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      i don’t fux with marriage& im definitely hyper critical of the movement but im very stoked at the deportations that have been halted& the implications for undocuqueers and queer immigrants that doma’s overturning has caused!

      i think a lot of the anger from the brown poc community (that i’ve seen) is this unabashed joy that seems to fly in the face of the havoc wreaked on the Voter Registration Act& the indigenous rights in the same week. personally, im super frustrated with all the white queers in my life who are acting like the fight is over and lord knows im the kinda grrrl who’s gotta say something about it.

      but you have a great point, and if you’re up to it, i think you should instigate conversation with fellow poc who are citizens of the US- we need to be reminded that PoC is a blanket term that includes many different sets of people with different histories, needs and struggles that we hella should not be erasing even as we try to keep ourselves from being erased.

      thank you for bringing this up and reminding me that the struggle is everywhere.

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        “i think you should instigate conversation with fellow poc who are citizens of the US- we need to be reminded that PoC is a blanket term that includes many different sets of people with different histories, needs and struggles that we hella should not be erasing even as we try to keep ourselves from being erased. ”

        I’ve tried doing this, and I can tell you that it has been challenging at best. Trying to get American PoC to understand that they have citizenship privilege is hella difficult because zomg! POC have no privilege! etc. Hell I’ve gotten some PoC who *blame immigrants* for their troubles, rather than seeing how White supremacy is creating a divide-and-conquer strategy. I know many international students and other recent-migrant types who want nothing to do with PoC activism despite being PoC themselves because it’s alienating and too US-centric.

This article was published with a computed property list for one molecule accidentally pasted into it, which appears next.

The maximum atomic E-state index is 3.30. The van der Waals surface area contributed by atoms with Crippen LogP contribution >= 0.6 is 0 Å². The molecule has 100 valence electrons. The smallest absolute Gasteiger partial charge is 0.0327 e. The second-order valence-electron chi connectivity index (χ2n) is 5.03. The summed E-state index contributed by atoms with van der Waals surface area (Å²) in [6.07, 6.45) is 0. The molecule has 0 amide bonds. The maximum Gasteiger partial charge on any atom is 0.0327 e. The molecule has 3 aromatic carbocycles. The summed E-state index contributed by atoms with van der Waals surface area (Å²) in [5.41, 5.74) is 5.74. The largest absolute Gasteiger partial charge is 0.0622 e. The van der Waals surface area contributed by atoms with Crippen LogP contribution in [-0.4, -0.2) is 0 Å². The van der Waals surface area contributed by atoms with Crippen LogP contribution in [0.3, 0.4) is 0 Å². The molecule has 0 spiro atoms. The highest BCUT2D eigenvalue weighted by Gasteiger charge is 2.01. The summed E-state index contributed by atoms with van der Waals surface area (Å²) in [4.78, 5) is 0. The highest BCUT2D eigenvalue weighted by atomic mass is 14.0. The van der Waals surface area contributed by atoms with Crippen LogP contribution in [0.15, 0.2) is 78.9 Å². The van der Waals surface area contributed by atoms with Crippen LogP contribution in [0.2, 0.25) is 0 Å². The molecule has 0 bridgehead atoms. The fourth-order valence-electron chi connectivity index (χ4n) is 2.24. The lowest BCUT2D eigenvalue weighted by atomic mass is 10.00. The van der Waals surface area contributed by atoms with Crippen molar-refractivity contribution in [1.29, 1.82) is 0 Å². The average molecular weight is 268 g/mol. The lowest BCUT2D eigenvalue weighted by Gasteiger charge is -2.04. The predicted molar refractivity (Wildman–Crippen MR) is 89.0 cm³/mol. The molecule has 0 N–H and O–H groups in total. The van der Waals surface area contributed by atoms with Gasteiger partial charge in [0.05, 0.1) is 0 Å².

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    Thanks for writing this. I felt this week the way I did on election night 2008, where on the one hand a barrier had been beautifully crossed, and on the other discrimination was still being practiced, openly.

    And the reasoning behind gutting the VRA – that the Congress had failed to alter it since 1965 and therefore was stuck in the past, was a kind of bizarre reverse shock doctrine. It’s been evident since 2000 that voter disenfranchisement has been a problem, and not just in states covered by the VRA. But because Conservatives in the Congress have refused (in recent years) to allow the formula for covered states to be reworked the Court pretended none of that even happened. The 15th Amendment gives the Congress absolute power to legislate that no one’s vote is denied because of race or prior servitude. The Supreme Court’s opinion was duplicitous and in violation of the Constitution. No matter what they did on Wednesday nobody should trust them.